James Renegar is a Professor in the School of Operations Research and Information Engineering, where he has been on the Faculty since 1987, and served as Director 2004-09. In his research, Renegar focuses on developing mathematical foundations for a variety of algorithmic issues pertaining to continuous optimization and to the numerical solution of systems of algebraic nonlinear equations. This includes creating new families of algorithms possessing novel properties, as well as deepening our understanding of existing algorithms and modeling techniques.
Professor Renegar's primary research focus is in continuous optimization but he is interested more generally in a range of algorithmic problems possessing interplay between numerical analysis and algebra. He has done fundamental research on interior-point methods for convex optimization, on homotopy methods for solving systems of polynomial equations, and on a classical family of algorithms lying at the interface of logic, analysis and algebra, known as quantifier-elimination methods for the first-order theory of the reals. Additionally, Renegar has laid theoretical foundations for round-off error analysis of algorithms for convex optimization. Recently his research focused on a broad class of optimization problems referred to as hyperbolic programming, for which he both extended existing interior-point methods, and created a more general class of algorithms. Currently he is developing a framework for applying first-order methods to general conic optimization problems, an undertaking motivated by the increasing availability of large data sets and by the potential of first-order methods to scale to problems with a huge number of variables.
Professor Renegar teaches a variety of courses on optimization, including courses that introduce students to basic optimization modeling techniques and algorithms, a course he created that gives students dexterity with cutting-edge applications of optimization in finance, and advanced courses in which students fully master the intricacies of mathematically-sophisticated optimization theory.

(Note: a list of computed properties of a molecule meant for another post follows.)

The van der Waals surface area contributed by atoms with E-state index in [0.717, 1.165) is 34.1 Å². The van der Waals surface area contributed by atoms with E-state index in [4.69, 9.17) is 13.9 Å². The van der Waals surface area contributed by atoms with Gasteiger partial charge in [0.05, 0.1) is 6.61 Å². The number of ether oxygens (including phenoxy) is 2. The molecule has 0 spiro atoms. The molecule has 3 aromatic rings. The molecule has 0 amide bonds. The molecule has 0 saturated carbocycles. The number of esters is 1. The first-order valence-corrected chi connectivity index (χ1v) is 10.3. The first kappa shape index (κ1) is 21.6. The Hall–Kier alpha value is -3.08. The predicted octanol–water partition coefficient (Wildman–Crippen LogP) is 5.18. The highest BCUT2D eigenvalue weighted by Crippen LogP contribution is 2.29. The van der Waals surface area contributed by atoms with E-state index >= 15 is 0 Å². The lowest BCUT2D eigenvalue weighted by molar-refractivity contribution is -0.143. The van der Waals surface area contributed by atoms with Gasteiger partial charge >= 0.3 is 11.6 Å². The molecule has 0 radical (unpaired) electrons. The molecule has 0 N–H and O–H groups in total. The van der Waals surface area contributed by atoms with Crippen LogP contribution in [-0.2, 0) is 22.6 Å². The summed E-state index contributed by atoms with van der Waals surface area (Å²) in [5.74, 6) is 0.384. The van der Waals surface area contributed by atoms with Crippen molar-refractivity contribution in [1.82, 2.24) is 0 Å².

Professor Renegar was one of five founding members in 1995 of the Society for Foundations of Computational Mathematics. He long served on its Board of Directors, and also has served in a multitude of other capacities, including his current role as associate editor for the society's journal. He was an associate editor for SIAM Journal on Optimization, and has been involved in organizing numerous conferences and workshops. He was Cornell ORIE Director from 2004 until 2009.
- Renegar, James. 2014. "Efficient first-order methods for linear programming and semidefinite programming". 1409 (5832)
- Renegar, James, M Sondjaja. 2014. "An polynomial-time affine-scaling method for semidefinite and hyperbolic programming". 1409(6734)
- Renegar, James. 2013. "Central Swaths." Foundations of Computational Mathematics 13 (3): 405-454.
- Renegar, James. 1992. "On the Computational-Complexity and Geometry of the 1st-Order Theory of the Reals .1. Introduction - Preliminaries - the Geometry of Semi-Algebraic Sets - the Decision Problem for the Existential Theory of the Reals." Journal of Symbolic Computation 13 (3): 255-299.
- Renegar, James. 2006. "Hyperbolic programs, and their derivative relaxations." Foundations of Computational Mathematics 6 (1): 59-79.
Selected Awards and Honors
- Semi-Plenary Speaker (17th International Symposium on Mathematical Programming) 2000
- Invited Speaker (International Congress of Mathematicians, Kyoto, Japan) 1990
- Dorothy and Fred Chau MS '74 Excellence in Teaching Award (Cornell Univeristy, College of Engineering) 2010
- "Sonny Yau '72" Teaching Award (Cornell College of Engineering) 1998
- Invited plenary speaker at the 2017 SIAM Conference on Optimization 2016
- B.A. (Mathematics), Rice University, 1978
- Ph.D. (Mathematics), University of California, Berkeley, 1983